In the News

Published October 1, 2005

CPUC Wants ‘Naked’ DSL

The California Public Utilities Commission (CPUC) has called for incumbents to offer customers the option of stand-alone, or “naked” DSL apart from conventional voice service. In most markets, the incumbent telephone companies require consumers to purchase standard dial tone service in order to qualify for DSL. Qwest has been an exception, offering naked DSL in various markets.

California is the first state to interfere in this way with telephone companies’ pricing policies.

“Allowing the owners of broadband facilities to use their market power to force consumers into maintaining old, traditional wireline service as a condition of accessing broadband services destroys the very concept of consumer choice in the voice market,” said Commissioner Susan Kennedy.

Phone companies say the CPUC policy statement interferes with their right to set terms of service and meet customer demand. “Market conditions should drive decisions on new product offerings, and consumers, not government, should drive marketplace decisions,” said SBC in a statement.

VoIP, IM Integration Move Ahead

Microsoft has acquired Teleo Inc., a small start-up specializing in Voice over Internet Protocol (VoIP) software. The deal further heats up the race to integrate two-way voice into instant messaging services.

Terms were not disclosed, but analysts see the acquisition as a move by Microsoft to incorporate VoIP into its popular Microsoft Messenger feature. The Teleo technology would likely allow IM connections to carry voice as well as text. It also might allow IM users to make calls to conventional telephones.

The deal comes amid reports in Telephony magazine that AOL is planning to integrate its IM platform with a PC-based VoIP package, called MyNora, made by Carrolton, Texas-based IPcelerate. The software is aimed primarily at college students. Google has launched its own IM service, Google Talk, which features a two-way voice feature.

While most of the attention on VoIP focuses on the technology as a cheaper alternative for phone service, applications that weave point-to-point voice connections into PC applications, at the consumer and enterprise level, continue to gain ground.

Growth in IT Spending Seen

Many small and mid-size businesses say they have increased spending on information technology this year compared to 2004. Some 44 percent of technology decision makers said their spending is higher this year in a survey by Forrester Research. Another 32 percent said their budgets remained stable. Only 21 percent said they decreased spending.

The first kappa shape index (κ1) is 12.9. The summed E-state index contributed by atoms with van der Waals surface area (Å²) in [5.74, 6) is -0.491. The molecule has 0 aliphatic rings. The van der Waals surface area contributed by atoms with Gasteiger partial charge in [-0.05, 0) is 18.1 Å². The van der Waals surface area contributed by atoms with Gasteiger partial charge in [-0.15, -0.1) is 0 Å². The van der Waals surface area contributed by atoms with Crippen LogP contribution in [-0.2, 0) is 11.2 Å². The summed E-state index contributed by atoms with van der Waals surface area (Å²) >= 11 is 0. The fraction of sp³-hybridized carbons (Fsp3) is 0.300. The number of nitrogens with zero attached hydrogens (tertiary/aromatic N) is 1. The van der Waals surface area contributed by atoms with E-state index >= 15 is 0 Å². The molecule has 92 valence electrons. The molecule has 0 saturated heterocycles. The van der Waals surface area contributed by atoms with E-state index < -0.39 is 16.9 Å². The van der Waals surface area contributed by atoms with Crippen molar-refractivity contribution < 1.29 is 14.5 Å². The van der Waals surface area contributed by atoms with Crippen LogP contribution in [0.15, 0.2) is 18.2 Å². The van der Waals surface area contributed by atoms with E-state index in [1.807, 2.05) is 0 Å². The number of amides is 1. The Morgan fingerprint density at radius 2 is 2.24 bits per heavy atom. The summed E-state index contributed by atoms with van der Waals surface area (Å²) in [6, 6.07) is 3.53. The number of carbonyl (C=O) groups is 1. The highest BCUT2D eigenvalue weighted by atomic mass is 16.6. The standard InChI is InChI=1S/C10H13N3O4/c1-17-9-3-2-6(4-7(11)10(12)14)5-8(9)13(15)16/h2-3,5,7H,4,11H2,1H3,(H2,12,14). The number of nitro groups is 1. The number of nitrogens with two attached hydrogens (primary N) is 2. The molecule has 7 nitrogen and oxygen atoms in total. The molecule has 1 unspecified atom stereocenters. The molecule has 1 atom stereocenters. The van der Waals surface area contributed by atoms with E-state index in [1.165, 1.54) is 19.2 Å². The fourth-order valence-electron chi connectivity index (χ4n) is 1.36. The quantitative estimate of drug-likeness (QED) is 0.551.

The results show further evidence of the gradual recovery of the U.S. IT sector over the past three years. Forrester reported 64 percent of survey respondents said replacing outdated systems was either very or somewhat important.

When purchasing software, most respondents listed attributes such as features and compatibility over price.

Apple and Cingular Sign Music Deal

Cingular plans to offer a new cell phone that will integrate Apple’s iPod technology, allowing users to play digital music from the Apples iTunes music store.

Apple hopes the partnership will extend digital music sales to a thus-far untapped market. Cingular hopes the service, which will be exclusive to its brand, will add another value dimension. Motorola will supply the iPod phones and aims to have them in stores for the holidays.

While the device will play music transferred from a PC, it was unclear as IT&T News was going to press whether users would be able to purchase and download music from iTunes directly from the phone. The capability would not be difficult, as games and ringtones are delivered over the air today. Download speeds and the user interface, which likely will call for the extra step of saving the music file to an iPod disk in the phone, may create problems.

Steven Titch ([email protected]) is senior fellow for IT and telecom policy at The Heartland Institute and managing editor of IT&T News.